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Study: Consumer borrowing declines in January

Mar 02, 2013 Sean Albert

The British economy has stagnated a bit in recent months, despite several initiatives by the government and Bank of England.

In a column for The Telgraph, Gerard Lyons, chief economic adviser to London Mayor Boris Johnson, suggested that more spending and increased lending are two of the biggest keys to recovery. However, a recent study by the British Bankers Association (BBA) revealed that year-over-year consumer borrowing dipped in January.

"January's severe weather impacted adversely on what was already a subdued picture of borrowing demand from households and businesses," said BBA statistics director David Dooks in a statement, adding, "Low consumer and business confidence generates a natural tendency to restrain borrowing appetite."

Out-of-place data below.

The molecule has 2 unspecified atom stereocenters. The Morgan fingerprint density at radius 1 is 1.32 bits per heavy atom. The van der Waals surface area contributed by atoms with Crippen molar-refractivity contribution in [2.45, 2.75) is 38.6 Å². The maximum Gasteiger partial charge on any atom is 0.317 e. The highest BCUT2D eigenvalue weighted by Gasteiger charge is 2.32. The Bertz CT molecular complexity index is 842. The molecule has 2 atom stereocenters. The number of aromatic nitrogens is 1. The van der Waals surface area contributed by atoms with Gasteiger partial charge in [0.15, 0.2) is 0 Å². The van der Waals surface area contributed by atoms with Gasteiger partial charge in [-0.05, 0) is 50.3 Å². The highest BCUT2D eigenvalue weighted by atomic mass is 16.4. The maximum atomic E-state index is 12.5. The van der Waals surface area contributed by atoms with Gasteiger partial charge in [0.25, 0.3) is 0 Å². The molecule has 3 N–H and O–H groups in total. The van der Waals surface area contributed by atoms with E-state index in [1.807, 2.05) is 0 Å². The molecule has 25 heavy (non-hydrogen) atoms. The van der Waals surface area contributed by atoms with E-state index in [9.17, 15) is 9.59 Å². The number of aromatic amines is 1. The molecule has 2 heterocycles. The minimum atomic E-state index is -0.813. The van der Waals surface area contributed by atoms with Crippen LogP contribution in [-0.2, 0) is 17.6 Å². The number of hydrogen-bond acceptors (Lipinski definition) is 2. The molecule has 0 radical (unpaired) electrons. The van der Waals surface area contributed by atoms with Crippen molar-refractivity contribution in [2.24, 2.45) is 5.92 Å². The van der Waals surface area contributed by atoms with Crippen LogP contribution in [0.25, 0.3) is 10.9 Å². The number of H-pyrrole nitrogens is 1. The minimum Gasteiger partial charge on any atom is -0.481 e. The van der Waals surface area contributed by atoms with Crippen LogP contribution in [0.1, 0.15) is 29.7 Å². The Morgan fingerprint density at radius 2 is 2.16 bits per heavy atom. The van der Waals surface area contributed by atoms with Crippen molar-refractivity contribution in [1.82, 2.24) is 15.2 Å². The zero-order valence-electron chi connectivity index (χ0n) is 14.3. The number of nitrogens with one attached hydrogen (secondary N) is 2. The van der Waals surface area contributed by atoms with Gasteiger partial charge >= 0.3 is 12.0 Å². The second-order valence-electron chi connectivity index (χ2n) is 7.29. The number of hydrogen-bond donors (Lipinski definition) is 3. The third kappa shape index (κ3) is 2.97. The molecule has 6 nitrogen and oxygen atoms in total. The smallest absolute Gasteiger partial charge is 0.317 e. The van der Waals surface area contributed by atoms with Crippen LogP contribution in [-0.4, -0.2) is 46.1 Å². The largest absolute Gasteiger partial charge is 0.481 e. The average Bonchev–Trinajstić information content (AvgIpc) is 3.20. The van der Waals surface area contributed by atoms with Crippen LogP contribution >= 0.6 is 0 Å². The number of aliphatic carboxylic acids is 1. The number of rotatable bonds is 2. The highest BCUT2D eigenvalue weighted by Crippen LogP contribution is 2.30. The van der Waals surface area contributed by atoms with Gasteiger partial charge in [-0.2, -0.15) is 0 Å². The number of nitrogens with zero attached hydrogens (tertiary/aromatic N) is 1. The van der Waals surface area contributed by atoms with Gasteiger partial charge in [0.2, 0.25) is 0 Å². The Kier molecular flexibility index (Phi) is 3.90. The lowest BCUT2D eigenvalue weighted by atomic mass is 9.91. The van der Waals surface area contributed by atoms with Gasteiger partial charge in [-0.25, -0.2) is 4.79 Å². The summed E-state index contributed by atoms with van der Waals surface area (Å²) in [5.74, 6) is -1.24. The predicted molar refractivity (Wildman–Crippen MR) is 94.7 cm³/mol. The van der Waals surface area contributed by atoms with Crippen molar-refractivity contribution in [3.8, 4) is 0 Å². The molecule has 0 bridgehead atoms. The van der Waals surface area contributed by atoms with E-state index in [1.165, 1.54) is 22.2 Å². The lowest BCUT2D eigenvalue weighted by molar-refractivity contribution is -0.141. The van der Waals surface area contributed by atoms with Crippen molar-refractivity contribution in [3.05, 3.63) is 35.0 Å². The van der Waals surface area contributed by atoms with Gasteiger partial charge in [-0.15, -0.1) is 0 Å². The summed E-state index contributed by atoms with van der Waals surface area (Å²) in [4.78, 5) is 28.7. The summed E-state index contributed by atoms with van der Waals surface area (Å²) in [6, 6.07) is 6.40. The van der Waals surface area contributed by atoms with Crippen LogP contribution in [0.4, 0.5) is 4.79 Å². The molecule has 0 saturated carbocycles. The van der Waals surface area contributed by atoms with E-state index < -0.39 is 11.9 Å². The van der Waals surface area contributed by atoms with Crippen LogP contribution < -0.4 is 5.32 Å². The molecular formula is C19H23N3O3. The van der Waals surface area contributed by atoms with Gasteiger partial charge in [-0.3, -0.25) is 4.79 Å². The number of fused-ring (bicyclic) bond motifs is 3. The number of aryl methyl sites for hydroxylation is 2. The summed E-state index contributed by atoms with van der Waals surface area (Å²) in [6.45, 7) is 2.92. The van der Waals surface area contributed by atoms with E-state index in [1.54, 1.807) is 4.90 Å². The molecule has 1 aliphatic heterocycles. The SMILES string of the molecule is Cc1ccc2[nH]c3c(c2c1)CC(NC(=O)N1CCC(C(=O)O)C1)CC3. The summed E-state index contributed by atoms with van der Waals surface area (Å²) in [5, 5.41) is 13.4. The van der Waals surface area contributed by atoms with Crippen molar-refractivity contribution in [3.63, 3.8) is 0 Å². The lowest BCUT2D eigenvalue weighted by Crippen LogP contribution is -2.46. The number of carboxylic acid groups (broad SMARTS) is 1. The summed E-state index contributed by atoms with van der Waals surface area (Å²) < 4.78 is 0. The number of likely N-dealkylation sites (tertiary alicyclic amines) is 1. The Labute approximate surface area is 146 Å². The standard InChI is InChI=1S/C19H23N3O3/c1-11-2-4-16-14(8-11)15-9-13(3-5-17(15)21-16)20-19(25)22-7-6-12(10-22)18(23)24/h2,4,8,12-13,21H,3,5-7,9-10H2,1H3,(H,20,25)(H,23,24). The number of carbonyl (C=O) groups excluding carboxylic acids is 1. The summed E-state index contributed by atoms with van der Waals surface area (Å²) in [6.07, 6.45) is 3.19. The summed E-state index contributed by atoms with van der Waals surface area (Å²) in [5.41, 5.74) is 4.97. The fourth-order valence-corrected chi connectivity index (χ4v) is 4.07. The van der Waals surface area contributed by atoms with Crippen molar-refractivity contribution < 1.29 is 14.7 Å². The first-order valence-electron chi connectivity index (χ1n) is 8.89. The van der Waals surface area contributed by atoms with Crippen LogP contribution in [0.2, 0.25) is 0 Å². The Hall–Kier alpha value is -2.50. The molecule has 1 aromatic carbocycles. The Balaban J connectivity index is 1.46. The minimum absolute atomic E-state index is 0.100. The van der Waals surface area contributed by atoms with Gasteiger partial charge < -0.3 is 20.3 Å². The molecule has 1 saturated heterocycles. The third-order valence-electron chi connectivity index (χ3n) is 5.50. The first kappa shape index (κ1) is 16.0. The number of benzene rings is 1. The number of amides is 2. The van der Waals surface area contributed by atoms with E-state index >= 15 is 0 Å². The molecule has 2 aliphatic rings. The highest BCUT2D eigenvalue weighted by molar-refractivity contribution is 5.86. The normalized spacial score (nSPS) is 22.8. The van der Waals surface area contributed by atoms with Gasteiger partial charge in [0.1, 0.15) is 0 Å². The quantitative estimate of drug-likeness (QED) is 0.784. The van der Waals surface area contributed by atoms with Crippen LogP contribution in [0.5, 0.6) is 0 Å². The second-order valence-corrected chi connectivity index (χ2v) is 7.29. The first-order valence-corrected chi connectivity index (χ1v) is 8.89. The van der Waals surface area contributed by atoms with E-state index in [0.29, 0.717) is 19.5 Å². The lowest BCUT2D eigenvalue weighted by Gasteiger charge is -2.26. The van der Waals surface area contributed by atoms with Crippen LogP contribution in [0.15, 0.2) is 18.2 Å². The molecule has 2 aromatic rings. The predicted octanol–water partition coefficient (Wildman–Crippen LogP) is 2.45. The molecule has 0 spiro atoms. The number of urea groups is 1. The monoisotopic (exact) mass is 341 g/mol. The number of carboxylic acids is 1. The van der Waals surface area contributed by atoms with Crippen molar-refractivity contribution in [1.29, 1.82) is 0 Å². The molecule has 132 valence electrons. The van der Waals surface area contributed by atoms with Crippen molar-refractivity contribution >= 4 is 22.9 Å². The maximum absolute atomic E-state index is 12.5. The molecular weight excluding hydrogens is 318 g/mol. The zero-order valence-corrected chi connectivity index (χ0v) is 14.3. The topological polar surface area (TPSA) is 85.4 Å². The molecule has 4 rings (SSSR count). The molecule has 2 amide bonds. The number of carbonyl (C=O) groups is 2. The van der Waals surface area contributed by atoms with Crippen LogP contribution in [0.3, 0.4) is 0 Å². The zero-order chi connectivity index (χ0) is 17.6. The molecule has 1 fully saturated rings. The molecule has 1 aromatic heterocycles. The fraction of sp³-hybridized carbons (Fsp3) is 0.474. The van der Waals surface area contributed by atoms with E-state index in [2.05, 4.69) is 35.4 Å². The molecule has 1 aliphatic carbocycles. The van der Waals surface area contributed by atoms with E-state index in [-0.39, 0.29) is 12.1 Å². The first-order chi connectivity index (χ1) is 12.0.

According to the report, consumer credit card spending in the United Kingdom decreased £100 million in January. New loans and overdraft borrowing totaled just £1.1 billion, a £200 million year-over-year reduction.

In addition to spending and increased loans, Lyons advocated the need for change to spur economic growth. However, government initiatives such as the Funding for Lending Scheme have been largely unsuccessful so far. 

Alternative credit and short term lending methods might offer potential solutions. Many alternative lenders use Payment Reporting Builds Credit methods to decide who is eligible to receive loans, which has enabled many of the U.K.'s underserved and unbanked residents to secure funds.